Arterial spin labeling pre-processing strategies for functional connectivity analysis
Kalen J Petersen1, Daniel O Claassen1, and Manus J Donahue1,2

1Neurology, Vanderbilt University Medical Center, Nashville, TN, United States, 2Radiology, Vanderbilt University Medical Center, Nashville, TN, United States


Arterial spin labeling-based functional connectivity (ASL-FC) is an emerging method to identify synchronous brain networks from perfusion fluctuations. ASL-FC may compensate for some susceptibility-induced limitations in blood-oxygenation-level-dependent (BOLD)-FC, however ASL-FC processing strategies are only beginning to be investigated. We evaluate optimized ASL-FC pre-processing for network detection, testing the effects of six pre-processing strategies by comparing spatial and temporal features with BOLD-FC in major brain networks. Spatial smoothing, surround subtraction, and global signal regression are necessary to increase ASL-FC sensitivity. ASL-FC also allows for low frequencies to be interrogated, which contain high power but are inaccessible to common BOLD-FC analyses.


BOLD fMRI is often utilized to identify brain resting-state networks (RSNs); however, BOLD contrast originates in venous blood water, does not scale linearly with neural metabolic activity, is vulnerable to susceptibility artifacts in many functionally eloquent regions (e.g. the orbitofrontal cortex, Fig. 1), and cannot interrogate very low frequency fluctuations due to frequency filtering and required baseline drift corrections. Arterial spin labeling (ASL)-based functional connectivity (ASL-FC) is an emerging alternative to describe the spatial and temporal structure of neural networks1–4. Because ASL-FC is sensitive to perfusion directly, has a contrast not based in susceptibility and thus utilizes short TE, and utilizes pair-wise image subtraction which eliminates the requirement for drift correction, it has potential to overcome many BOLD limitations. ASL-FC limitations pertain to low SNR and temporal resolution and can complicate the realization of these benefits. Higher SNR 3D GRASE readouts, multi-pulse background suppression, and more efficient blood water labeling should permit improved detection of functional networks from ASL data5,6. However, systematic processing optimization is necessary to understand the utility of ASL-FC tools. Here, we test the effect of preprocessing strategies on RSN detection in a direct ASL-FC vs. BOLD-FC comparison, and we provide information on advantages and limitations of ASL-FC for RSN detection.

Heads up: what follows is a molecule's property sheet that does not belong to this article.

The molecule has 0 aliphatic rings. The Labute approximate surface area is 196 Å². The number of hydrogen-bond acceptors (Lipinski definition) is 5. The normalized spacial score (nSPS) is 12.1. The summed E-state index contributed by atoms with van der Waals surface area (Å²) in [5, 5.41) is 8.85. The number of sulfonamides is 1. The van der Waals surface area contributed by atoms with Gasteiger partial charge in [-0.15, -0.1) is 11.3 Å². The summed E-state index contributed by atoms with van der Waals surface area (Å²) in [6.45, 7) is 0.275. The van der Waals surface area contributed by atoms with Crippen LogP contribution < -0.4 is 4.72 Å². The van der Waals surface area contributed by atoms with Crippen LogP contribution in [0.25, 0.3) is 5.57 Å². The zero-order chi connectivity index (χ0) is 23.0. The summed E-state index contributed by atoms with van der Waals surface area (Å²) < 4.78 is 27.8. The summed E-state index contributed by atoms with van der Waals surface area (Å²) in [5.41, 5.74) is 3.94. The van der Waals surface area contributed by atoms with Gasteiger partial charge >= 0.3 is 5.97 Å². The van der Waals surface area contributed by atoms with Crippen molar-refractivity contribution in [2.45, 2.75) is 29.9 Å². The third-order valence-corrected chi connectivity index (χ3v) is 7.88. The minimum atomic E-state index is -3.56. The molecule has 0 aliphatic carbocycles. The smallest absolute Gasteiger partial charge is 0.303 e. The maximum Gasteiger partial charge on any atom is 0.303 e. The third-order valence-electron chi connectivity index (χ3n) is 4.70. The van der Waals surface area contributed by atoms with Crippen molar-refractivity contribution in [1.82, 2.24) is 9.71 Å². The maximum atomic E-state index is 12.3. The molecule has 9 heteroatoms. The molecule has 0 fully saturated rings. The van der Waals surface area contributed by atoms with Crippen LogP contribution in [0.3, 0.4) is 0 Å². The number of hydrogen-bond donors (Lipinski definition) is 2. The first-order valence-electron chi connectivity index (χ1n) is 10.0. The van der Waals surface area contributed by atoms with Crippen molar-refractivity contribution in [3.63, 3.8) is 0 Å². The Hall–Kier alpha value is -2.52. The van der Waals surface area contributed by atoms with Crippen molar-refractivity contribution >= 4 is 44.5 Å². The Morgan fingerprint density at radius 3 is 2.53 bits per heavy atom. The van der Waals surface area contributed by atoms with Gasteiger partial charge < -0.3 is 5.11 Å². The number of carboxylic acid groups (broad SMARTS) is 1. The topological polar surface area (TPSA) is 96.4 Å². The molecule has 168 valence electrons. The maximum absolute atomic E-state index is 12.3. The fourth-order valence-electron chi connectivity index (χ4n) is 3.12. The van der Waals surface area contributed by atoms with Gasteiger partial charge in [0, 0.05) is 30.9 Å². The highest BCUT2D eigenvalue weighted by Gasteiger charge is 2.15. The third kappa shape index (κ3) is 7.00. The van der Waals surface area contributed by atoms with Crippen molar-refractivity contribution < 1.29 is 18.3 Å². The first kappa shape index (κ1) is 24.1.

Healthy adults (n=16; age=28.5±4.7 years, sex=8M/8F) provided informed consent; for reproducibility, a subgroup (n=8) of participants were scanned using an identical protocol on a separate date. We acquired 3T pseudo-continuous ASL with a 3D gradient-and-spin-echo (GRASE) readout6 (four-pulse background suppression; TR/TE=3900/13 ms, PLD=1800 ms, label duration=1800 ms, in-plane acceleration=3, through-plane acceleration=2) (Fig. 2) and 2D EPI T2*-weighted BOLD (TR/TE=2000/35 ms) at matched spatial resolution (3.8 mm isotropic) and equal duration (20 minutes). In preliminary work, it was determined that the network detection abilities using longer labeling duration and post-labeling delay outweighed limitations from the poorer temporal resolution required (which is not a major limitation given the very low frequency networks interrogated). Seed-based functional connectivity analysis was performed separately using: (1) surround subtraction, (2) frequency filtering (exclusion of frequencies>0.10 Hz), (3) global signal regression (GSR), (4) motion regression (six affine parameters), (5) spatial smoothing (5 mm full-width-at-half-maximum Gaussian), and (6) an all-of-the-above approach.

For each of these six strategies (and a baseline no-preprocessing case), three common RSNs were evaluated: the default mode network (DMN), visual network (VN), and sensorimotor network (SMN). Power spectra were calculated for each approach and network, and the overlap between ASL- and BOLD-derived RSNs was quantified using Dice similarity coefficients.